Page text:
TCAP data was released last week, and the focus in Denver was an emphasis on median growth percentiles. Now I think academic growth is really important, and I’m on record as saying the Colorado Growth Model is one of the most significant developments in education in the state. But I also believe that our obsession with growth has gone too far.
Growth is a relative measure, so it is critical to understand not just the scores, but their distribution. For both anecdotal evidence and some data imply that it takes growth scores of at least one standard deviation from average (and possibly as much as 1.5 sd) before there is any real impact on proficiency. Allowing growth to obscure other metrics means that we are in danger of celebrating incremental progress in growth year after year without seeing any serious proficiency gains. And that does not serve students well.
For better or worse, life is set up to reward accomplishment more than improvement: nobody selects a surgeon or a lawyer based on how much better they are now than they were last year. Nor do colleges and organizations look at a student’s growth scores when making decisions about admissions or hiring. In truth, outside of school systems the designation of “most improved” is usually a blue ribbon, and as any kid can tell you, it’s a bit of a letdown. Growth is a valuable metric which we should use wisely, but it has to be viewed as a means to the desired ends of mastery and skill inherent in proficiency scores.
So how would I measure school performance in Denver? I believe the most meaningful measure for any school or system is exit-level proficiency (ELP). In Colorado, the best metric we have for ELP for high schools is 11th grade ACT scores; for middle schools it is 8th grade TCAP scores.
Now when using proficiency metrics to compare schools or districts there is an unpardonable offense: failing to adjust for income. So for 2013 school performance in Denver, I graphed exit-level proficiency in both 11th grade and 8th grade, compared to the percentage of tested students who take free and reduced meals (FARM), which is a measure of poverty (I’m experimenting with Tableau software, so click on the charts to get some interactive features plus the ability to download PDFs and the raw data).
Here is the result for high schools, where I look at the ACT scores of 11th graders in 2013 plotted against their FARM percentage the previous year (see notes). Both the number of kids in the grade and the type of school are visible on the chart as well.
What is important is the distance from the red regression line. Here, we see that DSST is in a class by themselves, both KIPP and CEC did well, and GW (who have a large magnet program although they are not a magnet school) is also above the line. Many schools thought of as high-performers (e.g. DSA and East) are pretty much exactly where they might be expected to be given their populations, while some schools often derided — such as North and MLK — are likewise just slightly above where one might expect them to be.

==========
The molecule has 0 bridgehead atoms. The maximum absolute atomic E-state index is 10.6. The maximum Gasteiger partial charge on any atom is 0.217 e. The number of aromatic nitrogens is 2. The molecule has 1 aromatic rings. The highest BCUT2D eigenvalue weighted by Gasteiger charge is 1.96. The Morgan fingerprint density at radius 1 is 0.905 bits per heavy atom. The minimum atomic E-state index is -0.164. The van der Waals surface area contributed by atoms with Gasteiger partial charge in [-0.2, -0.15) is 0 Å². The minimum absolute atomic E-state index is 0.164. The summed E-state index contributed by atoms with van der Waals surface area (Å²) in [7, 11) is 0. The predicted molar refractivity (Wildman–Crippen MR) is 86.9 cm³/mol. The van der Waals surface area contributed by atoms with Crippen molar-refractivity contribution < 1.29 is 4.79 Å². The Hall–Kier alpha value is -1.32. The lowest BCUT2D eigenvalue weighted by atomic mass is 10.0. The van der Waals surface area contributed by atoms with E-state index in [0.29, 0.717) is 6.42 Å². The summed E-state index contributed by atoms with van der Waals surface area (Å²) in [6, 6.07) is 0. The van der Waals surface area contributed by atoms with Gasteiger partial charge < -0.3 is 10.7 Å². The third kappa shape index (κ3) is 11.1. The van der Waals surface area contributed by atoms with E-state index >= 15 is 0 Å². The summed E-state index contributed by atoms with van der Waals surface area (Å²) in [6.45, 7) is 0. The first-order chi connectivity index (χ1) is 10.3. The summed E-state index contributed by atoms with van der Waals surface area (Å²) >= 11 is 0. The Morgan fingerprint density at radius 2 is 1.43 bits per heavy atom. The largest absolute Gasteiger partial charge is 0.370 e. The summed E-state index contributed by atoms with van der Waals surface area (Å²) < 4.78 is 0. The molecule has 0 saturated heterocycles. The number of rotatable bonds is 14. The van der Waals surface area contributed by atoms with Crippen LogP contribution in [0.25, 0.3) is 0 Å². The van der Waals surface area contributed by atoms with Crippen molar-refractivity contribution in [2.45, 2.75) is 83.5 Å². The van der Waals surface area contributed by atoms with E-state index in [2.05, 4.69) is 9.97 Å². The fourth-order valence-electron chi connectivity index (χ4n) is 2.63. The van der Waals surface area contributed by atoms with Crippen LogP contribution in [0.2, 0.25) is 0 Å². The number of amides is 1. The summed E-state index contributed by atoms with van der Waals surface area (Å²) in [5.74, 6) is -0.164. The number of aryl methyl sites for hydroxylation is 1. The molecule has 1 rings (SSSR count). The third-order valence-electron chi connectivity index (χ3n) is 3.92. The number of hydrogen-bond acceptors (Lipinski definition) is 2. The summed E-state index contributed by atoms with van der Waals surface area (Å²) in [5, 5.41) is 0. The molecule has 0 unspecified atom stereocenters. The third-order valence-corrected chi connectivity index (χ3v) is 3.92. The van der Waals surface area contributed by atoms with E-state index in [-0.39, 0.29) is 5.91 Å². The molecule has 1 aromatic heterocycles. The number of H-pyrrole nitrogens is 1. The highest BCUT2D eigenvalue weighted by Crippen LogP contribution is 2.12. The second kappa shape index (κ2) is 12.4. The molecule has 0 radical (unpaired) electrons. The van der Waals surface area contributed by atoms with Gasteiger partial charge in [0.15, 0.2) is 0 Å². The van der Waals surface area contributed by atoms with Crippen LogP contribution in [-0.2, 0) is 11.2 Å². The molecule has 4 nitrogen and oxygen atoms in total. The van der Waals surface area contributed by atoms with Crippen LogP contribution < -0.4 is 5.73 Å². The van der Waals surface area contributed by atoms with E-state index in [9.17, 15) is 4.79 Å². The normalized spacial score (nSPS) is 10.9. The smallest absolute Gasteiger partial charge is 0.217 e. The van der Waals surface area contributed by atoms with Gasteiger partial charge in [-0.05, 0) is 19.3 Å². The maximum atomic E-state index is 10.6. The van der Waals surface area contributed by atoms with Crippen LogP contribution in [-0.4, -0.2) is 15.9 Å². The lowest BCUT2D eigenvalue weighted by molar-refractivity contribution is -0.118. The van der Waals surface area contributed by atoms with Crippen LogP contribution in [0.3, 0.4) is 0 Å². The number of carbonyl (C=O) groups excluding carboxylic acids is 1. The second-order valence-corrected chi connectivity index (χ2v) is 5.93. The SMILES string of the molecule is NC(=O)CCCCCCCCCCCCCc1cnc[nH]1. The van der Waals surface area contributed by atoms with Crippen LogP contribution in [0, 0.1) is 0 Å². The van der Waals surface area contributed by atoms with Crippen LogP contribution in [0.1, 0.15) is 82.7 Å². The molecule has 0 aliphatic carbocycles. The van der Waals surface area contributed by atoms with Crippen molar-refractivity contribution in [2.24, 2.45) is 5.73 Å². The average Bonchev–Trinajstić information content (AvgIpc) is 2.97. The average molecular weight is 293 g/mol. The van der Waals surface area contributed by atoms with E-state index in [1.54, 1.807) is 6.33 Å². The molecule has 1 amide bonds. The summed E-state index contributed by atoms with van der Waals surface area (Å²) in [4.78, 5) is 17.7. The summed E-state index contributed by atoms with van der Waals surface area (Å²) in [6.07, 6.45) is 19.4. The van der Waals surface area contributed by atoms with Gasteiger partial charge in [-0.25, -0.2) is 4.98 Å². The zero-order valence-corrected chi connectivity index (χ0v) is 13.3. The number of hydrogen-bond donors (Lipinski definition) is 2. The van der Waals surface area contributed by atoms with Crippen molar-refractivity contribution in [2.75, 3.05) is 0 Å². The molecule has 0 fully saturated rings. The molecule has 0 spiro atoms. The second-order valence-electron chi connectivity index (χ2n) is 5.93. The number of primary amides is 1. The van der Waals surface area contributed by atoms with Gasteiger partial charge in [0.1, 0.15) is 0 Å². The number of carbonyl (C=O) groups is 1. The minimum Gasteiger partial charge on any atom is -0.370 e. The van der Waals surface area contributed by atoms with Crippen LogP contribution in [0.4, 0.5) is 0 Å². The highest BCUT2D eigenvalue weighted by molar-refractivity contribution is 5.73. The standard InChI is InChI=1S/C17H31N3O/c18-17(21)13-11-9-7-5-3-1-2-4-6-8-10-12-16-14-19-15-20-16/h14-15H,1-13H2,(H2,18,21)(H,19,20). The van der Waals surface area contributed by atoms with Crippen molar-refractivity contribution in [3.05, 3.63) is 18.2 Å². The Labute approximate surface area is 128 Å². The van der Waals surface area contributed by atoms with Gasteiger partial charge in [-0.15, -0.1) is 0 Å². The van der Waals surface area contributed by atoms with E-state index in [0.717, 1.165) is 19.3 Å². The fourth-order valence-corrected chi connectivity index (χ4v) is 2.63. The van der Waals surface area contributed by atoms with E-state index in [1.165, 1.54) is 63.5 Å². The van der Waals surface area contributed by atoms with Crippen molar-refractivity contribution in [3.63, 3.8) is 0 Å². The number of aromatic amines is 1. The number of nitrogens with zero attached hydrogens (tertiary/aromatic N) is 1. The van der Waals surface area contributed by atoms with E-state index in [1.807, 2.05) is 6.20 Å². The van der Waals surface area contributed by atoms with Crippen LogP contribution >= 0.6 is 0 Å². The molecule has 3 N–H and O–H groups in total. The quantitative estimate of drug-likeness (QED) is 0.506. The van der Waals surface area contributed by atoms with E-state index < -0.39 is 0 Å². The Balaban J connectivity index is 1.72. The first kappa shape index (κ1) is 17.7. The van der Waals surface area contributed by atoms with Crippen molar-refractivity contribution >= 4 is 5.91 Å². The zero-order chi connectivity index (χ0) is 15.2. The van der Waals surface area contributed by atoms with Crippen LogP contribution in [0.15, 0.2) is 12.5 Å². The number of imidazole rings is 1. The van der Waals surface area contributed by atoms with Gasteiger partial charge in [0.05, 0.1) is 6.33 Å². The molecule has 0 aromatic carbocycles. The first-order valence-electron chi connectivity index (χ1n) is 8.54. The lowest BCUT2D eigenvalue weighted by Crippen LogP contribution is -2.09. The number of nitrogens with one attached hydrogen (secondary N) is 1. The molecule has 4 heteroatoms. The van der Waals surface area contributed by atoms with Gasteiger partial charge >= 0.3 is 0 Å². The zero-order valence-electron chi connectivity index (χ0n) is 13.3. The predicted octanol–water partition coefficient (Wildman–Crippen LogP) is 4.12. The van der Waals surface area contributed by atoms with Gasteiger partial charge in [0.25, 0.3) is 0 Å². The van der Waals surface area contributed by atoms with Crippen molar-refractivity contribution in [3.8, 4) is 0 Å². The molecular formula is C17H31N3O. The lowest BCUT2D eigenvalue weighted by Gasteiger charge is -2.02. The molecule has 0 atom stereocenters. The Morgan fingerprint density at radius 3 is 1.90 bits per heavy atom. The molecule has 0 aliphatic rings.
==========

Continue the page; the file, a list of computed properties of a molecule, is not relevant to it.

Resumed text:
Particularly interesting are two things. First is the absence of any District-run high schools without magnet programs above the regression line. That’s a big issue and should be a considerable concern. Second is the extensive variation between schools with 80% or more FARM students, which range from an ACT average of 19.1 (at a magnet school) to 15.0. That’s the difference between attending college without remediation, and either never going or dropping out.
Let’s look at the same analysis for middle and K-8 schools, using the 2013 average proficiency scores for their 8th grades, compared again to the percentage of FARM students (see note):
This is more crowded (click on the chart for details), and there are again a number of schools generally thought of as high performers who probably owe their success as much to their student population as anything else. In contrast, note the two DSST middle schools (GVR and Stapleton) which are roughly the same distance from the regression line, despite different proficiency and student demographics. And again, see the wide range of schools with FARM above 70% (roughly the DPS average), which varies from a high of 54% proficient students to 13% proficient students. Clearly some of these schools are doing far better than others.
So listen carefully to the conversations about growth, but when looking at Denver’s schools, keep in mind that what matters are growth scores that are significantly — not slightly — above average. And I would argue you should pay more attention to exit-level proficiency. In order for our schools to ultimately be successful for students, that is what matters most.
Notes: CDE’s 2103 ACT scores are not broken down by FARM students, so I used the FARM percentage for the previous year in each school (i.e. 11th grade ACT in 2013 compared to 10th grade FARM percentage in 2012). Likewise, 8th grade 2013 TCAP scores by FARM students are not yet public (they will be), so I used 2012 FARM percentages for 7th grades. I believe both to be more accurate than the common practice of comparing the FARM percentage of an entire school to the proficiency score of a single grade. I will try to update these when the current FARM numbers are publicly available.